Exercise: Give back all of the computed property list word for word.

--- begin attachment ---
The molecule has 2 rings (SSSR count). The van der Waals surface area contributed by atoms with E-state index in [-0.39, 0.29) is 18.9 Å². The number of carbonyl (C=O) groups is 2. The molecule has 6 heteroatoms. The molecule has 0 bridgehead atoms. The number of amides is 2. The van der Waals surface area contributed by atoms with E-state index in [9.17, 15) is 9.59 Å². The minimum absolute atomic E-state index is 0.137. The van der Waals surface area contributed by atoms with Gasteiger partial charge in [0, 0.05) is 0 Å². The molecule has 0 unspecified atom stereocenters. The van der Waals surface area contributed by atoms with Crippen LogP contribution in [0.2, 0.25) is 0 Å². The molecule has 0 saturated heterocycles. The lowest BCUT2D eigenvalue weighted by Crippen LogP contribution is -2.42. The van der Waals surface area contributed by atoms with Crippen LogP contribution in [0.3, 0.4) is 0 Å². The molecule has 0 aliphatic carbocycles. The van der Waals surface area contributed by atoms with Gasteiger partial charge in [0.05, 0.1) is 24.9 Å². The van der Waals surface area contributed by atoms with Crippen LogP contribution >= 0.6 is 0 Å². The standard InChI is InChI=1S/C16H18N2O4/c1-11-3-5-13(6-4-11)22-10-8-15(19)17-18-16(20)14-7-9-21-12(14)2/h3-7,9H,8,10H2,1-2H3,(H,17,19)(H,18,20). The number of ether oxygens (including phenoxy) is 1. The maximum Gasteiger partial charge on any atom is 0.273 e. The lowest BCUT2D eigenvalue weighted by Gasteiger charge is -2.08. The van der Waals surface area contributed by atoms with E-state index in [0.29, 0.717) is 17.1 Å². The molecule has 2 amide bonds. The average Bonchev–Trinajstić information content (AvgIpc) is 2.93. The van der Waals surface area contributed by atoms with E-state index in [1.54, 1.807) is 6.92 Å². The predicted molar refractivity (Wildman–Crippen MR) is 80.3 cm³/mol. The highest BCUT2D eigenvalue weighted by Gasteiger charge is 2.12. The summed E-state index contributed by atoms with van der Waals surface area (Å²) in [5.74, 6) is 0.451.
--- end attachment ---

The molecule has 2 rings (SSSR count). The van der Waals surface area contributed by atoms with E-state index in [-0.39, 0.29) is 18.9 Å². The number of carbonyl (C=O) groups is 2. The molecule has 6 heteroatoms. The molecule has 0 bridgehead atoms. The number of amides is 2. The van der Waals surface area contributed by atoms with E-state index in [9.17, 15) is 9.59 Å². The minimum absolute atomic E-state index is 0.137. The van der Waals surface area contributed by atoms with Gasteiger partial charge in [0, 0.05) is 0 Å². The molecule has 0 unspecified atom stereocenters. The van der Waals surface area contributed by atoms with Crippen LogP contribution in [0.2, 0.25) is 0 Å². The molecule has 0 saturated heterocycles. The lowest BCUT2D eigenvalue weighted by Crippen LogP contribution is -2.42. The van der Waals surface area contributed by atoms with Crippen LogP contribution in [0.3, 0.4) is 0 Å². The molecule has 0 aliphatic carbocycles. The van der Waals surface area contributed by atoms with Gasteiger partial charge in [0.05, 0.1) is 24.9 Å². The van der Waals surface area contributed by atoms with Crippen LogP contribution >= 0.6 is 0 Å². The standard InChI is InChI=1S/C16H18N2O4/c1-11-3-5-13(6-4-11)22-10-8-15(19)17-18-16(20)14-7-9-21-12(14)2/h3-7,9H,8,10H2,1-2H3,(H,17,19)(H,18,20). The number of ether oxygens (including phenoxy) is 1. The maximum Gasteiger partial charge on any atom is 0.273 e. The lowest BCUT2D eigenvalue weighted by Gasteiger charge is -2.08. The van der Waals surface area contributed by atoms with E-state index in [0.29, 0.717) is 17.1 Å². The molecule has 2 amide bonds. The average Bonchev–Trinajstić information content (AvgIpc) is 2.93. The van der Waals surface area contributed by atoms with E-state index in [1.54, 1.807) is 6.92 Å². The predicted molar refractivity (Wildman–Crippen MR) is 80.3 cm³/mol. The highest BCUT2D eigenvalue weighted by Gasteiger charge is 2.12. The summed E-state index contributed by atoms with van der Waals surface area (Å²) in [5.74, 6) is 0.451.